The paper 'Emerging Markets' is a great example of a Macro and Microeconomics Assignment. In the past decade, the economies of emerging economies have grown at impressive rates. These impressive growths occurred in the midst of a recession and economic slowdown in the G7economies. The emerging economies of Brazil, Russia, India, China, and South Africa helped the world recover from the 2008 financial crisis, and their buoyant economies were the backbone of the global economy following the downturn. The strong economic growth in the emerging economies led to a rise of a wealthy middle class, and a subsequent increase in purchasing power.
Investors rushed into these emerging economies hoping to benefit from the increase in purchasing power. However, growth in the emerging economies has slowed down leading to investors pulling out of the countries. However, many analysts argue that fears of economic meltdown in emerging economies are unfounded. Discussion As the US and parts of Europe hits by the recession in recent years start to recover, the former shining stars of the recession are hitting hard times. Once supercharged growth rates are sluggish at best and some currencies have fluctuated greatly (Talley 2016).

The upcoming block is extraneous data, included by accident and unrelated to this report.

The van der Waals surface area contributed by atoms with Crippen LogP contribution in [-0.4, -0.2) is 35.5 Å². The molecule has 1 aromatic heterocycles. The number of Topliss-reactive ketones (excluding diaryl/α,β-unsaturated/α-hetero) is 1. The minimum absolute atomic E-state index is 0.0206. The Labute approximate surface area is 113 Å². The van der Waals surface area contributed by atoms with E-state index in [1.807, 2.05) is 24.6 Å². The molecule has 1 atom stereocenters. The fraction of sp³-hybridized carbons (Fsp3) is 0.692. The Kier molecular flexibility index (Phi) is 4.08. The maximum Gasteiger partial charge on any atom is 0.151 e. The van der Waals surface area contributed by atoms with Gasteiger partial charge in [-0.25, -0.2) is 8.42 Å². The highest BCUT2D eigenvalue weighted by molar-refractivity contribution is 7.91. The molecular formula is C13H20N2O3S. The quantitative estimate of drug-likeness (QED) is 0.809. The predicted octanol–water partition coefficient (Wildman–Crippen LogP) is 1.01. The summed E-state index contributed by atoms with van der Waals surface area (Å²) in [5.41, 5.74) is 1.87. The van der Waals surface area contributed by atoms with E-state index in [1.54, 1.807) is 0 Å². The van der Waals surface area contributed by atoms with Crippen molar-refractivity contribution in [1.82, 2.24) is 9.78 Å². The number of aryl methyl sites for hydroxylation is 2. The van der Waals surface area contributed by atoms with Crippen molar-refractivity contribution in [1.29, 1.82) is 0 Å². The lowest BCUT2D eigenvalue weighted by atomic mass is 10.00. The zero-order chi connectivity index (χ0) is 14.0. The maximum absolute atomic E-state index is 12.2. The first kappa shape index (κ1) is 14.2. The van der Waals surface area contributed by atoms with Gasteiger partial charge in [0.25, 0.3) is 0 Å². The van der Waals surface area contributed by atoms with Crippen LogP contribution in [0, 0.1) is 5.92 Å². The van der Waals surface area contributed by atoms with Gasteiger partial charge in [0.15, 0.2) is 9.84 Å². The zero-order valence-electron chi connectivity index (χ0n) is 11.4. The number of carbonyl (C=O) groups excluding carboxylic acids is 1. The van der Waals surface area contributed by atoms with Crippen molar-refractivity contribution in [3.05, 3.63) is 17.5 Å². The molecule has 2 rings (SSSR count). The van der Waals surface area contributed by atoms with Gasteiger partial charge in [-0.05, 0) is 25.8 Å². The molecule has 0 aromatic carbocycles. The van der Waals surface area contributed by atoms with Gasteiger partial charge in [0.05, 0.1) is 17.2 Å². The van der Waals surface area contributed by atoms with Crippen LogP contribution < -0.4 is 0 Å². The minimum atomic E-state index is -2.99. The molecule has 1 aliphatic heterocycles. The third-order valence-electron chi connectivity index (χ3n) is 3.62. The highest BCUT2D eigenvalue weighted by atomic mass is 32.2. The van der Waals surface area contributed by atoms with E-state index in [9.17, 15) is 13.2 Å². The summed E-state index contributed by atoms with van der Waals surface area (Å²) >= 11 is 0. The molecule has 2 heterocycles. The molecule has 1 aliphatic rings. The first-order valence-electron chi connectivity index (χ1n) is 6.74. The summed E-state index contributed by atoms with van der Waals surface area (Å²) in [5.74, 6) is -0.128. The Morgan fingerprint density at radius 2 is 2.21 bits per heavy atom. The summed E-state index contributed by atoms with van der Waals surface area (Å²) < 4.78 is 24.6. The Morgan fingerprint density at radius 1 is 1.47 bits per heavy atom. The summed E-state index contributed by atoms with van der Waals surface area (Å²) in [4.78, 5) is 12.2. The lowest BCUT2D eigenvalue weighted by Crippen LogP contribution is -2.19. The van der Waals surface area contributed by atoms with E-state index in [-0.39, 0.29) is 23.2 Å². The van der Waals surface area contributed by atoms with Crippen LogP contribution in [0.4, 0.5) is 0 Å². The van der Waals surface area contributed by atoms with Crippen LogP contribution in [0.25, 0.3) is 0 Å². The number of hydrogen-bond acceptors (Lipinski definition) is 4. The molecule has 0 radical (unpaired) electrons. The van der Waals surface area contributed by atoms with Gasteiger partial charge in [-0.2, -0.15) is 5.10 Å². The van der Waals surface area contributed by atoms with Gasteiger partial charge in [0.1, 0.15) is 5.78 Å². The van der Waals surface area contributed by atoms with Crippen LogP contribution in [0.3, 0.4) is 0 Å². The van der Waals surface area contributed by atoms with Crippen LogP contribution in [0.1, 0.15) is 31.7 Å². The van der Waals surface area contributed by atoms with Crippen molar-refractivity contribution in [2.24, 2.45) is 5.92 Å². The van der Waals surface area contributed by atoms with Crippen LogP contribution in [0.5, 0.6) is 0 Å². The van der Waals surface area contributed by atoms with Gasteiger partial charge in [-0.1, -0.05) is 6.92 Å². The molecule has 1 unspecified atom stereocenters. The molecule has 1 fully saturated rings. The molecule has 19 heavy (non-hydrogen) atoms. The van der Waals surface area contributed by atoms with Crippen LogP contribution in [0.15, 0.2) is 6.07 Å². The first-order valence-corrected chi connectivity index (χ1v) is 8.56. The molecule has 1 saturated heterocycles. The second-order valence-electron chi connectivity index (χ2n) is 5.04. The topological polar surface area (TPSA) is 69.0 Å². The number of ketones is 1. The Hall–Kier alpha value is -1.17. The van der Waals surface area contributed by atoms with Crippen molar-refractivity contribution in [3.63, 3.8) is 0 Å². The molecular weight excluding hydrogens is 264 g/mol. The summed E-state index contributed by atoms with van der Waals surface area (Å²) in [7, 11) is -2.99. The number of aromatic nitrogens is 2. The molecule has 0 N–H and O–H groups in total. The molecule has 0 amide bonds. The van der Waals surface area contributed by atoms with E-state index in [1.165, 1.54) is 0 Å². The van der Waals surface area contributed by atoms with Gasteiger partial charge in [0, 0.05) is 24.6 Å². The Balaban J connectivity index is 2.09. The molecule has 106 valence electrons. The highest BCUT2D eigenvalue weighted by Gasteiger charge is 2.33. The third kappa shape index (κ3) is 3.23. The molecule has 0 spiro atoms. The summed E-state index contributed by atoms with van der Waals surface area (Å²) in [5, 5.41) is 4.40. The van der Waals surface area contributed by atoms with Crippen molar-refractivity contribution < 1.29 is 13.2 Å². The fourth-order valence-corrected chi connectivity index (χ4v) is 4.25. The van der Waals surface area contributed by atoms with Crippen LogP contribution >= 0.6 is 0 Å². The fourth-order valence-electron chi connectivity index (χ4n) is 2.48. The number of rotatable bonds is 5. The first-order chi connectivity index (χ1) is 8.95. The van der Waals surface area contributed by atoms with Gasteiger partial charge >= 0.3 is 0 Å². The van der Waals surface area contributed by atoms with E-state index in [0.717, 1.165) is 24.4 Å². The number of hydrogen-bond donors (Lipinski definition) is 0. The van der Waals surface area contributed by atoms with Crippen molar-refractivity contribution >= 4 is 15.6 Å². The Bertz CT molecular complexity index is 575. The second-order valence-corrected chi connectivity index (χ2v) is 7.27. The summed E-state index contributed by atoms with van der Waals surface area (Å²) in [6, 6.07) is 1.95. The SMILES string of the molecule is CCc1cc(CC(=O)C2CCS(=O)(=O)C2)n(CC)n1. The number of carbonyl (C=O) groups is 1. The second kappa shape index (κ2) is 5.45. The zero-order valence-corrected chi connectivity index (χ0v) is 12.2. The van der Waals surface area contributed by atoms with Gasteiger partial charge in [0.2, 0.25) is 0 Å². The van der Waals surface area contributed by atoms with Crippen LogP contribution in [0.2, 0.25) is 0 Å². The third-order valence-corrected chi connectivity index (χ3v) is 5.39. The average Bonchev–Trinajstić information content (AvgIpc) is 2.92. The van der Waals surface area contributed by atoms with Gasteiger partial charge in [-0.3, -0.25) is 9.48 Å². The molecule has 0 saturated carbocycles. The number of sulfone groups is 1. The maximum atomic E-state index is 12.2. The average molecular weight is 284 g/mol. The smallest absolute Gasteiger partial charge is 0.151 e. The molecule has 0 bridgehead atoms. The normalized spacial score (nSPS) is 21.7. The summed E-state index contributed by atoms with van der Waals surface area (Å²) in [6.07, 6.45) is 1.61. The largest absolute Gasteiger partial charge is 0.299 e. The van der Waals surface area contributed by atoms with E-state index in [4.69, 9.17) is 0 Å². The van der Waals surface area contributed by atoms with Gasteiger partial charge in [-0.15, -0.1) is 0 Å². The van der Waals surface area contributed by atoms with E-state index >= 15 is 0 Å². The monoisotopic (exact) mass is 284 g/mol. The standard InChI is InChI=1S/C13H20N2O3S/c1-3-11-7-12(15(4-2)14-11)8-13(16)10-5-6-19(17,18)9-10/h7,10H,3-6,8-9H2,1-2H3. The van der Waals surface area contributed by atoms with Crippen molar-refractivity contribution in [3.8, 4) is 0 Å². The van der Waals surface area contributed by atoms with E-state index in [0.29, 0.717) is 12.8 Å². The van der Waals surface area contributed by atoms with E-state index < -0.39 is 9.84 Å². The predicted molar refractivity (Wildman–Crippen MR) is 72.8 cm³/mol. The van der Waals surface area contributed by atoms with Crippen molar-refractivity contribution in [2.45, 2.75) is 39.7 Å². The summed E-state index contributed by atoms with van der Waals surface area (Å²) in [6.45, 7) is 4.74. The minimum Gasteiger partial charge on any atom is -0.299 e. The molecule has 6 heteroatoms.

The result is that investors are fleeing emerging markets as future outlooks are gloomy. Many are worried that emerging markets are headed for a crisis the size of the 1997 East Asia financial crisis (Schuman 2015). However, this is a big mistake by international investors. Emerging markets will not collapse under the present short-term uncertainty. Emerging nations will continue to hold the best prospects for the future as compared to the mature economies. Investors’ worries regarding the future of emerging economies are not entirely baseless.
In a recent forecast, the IMF highlighted the slowdown in growth in the emerging markets. The IMF growth forecast for the emerging economies estimated that 4.2 percent expansion among the emerging nations (Schuman 2015). In contrast, the emerging market was making huge leaps six years ago with economic growth rates of more than 7.4 percent. In 2015, China reported its slowest growth rate in 50 years, while Russia and Brazil have recorded negative growth in the same period (Talley 2016). In contrast, South Africa and India have continued to report modest growth rates. Terrible economic policies are the main cause of the slowdown in growth.